Africa’s modern wars are fuelled by ideological problems, says Ugandan President Yoweri Museveni.

And Ethiopia’s first-ever female President, Sahle-Work Zewde, says women must be more involved in bringing about peace in conflict areas and be part of the solution because they are usually the victims of conflicts.

Speaking during the 28th World Economic Forum (WEF) in a session dubbed: “Working towards Peace”, President Museveni argued that the unjust wars being perpetrated across the continent in the modern era were being fuelled by ideological problems.

“The wars, which we are dealing with now, are really unjust wars. They are wars, which have no good reason and are caused by an ideological problem by emphasizing identity at the expense of interests; identity, either tribe or clan, like in Somalia or religion. So, that’s an ideological mistake because when you say ‘I am Christian, I am Muslim so we fight’ because of that,” President Museveni said.

Asked by moderator, the World Economic Forum (WEF) president Børge Brende, who is also Norway’s former Foreign Affairs Minister, what needed to be done to avoid conflicts that had ravaged certain parts of the continent, such as South Sudan, the Ugandan strongman said modern conflicts needed to be understood better.

“What can be done is to understand the causes of these conflicts. With war, generally, there are what we call ‘just’ wars and ‘unjust’ wars. Between 1952 and 1994, we would characterize some of the wars in Africa as ‘just’ wars because at that time, Africans were fighting for independence and in some cases, they were fighting for democracy,” he added.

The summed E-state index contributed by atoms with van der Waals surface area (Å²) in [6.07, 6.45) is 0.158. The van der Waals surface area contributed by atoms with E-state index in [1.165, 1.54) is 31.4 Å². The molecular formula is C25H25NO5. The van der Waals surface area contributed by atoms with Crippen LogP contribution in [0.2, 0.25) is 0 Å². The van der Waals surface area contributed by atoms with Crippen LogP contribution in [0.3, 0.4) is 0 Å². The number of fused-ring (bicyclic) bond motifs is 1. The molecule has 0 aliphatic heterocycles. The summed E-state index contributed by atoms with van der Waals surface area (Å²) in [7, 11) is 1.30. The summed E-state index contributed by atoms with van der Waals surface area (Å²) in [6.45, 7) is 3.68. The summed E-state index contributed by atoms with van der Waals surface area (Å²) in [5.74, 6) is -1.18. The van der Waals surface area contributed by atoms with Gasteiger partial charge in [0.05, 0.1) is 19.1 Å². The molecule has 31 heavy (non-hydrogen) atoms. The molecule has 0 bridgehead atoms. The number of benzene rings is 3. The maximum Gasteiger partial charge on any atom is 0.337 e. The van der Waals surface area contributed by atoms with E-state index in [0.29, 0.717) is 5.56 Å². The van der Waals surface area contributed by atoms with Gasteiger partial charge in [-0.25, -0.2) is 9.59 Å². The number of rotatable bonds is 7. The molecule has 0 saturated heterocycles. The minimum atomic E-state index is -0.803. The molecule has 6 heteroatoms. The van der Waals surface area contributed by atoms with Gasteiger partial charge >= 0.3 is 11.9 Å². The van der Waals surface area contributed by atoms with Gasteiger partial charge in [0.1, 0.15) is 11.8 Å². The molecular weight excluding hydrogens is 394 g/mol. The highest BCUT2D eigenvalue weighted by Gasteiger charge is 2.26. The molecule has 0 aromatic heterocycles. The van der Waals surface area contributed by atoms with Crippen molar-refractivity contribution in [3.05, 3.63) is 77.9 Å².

And President Zewde insisted that more women ought to participate in bringing about peace in conflict areas and be part of the solution because they were usually the victims of conflicts.

“Women have to be part of our quest to peace. It has to be said for so long, why? They are the victims; they are those who have suffered most, women and children, and then, are we expecting to have a solution that will be sustainable, that will be encompassing the whole society if the very victims are not associated…? Women should not be portrayed as victims anymore, they are also…they should be part of the solution,” President Zewde said.

She argued that peace processes tended to flow better with women at the table.

“…And we have seen it in cases where they (women) have been at the table, things have moved better. And we should remind everybody that there is a collective decision, Resolution 1325, (United Nations Security Council Resolution 1325, on women, peace, and security), which asked women to be part of the solution. So, this is something that has not trickled down; we have to really make it happen at any level. Let’s have more women and test it because I think it will work to have women leaders. Most of the time, some of the quest for peace, the figure-heads that we see are women, but when we go to sharing power, they totally disappear so, we have to be careful of that. And I think at this time and age, we have to be serious on this issue,” said President Zewde, a career diplomat, who was unanimously elected Ethiopia’s President by members of the Federal Parliamentary Assembly last October.

While peace and stability are part of Africa’s Agenda 2063, tensions and conflicts continue to arise.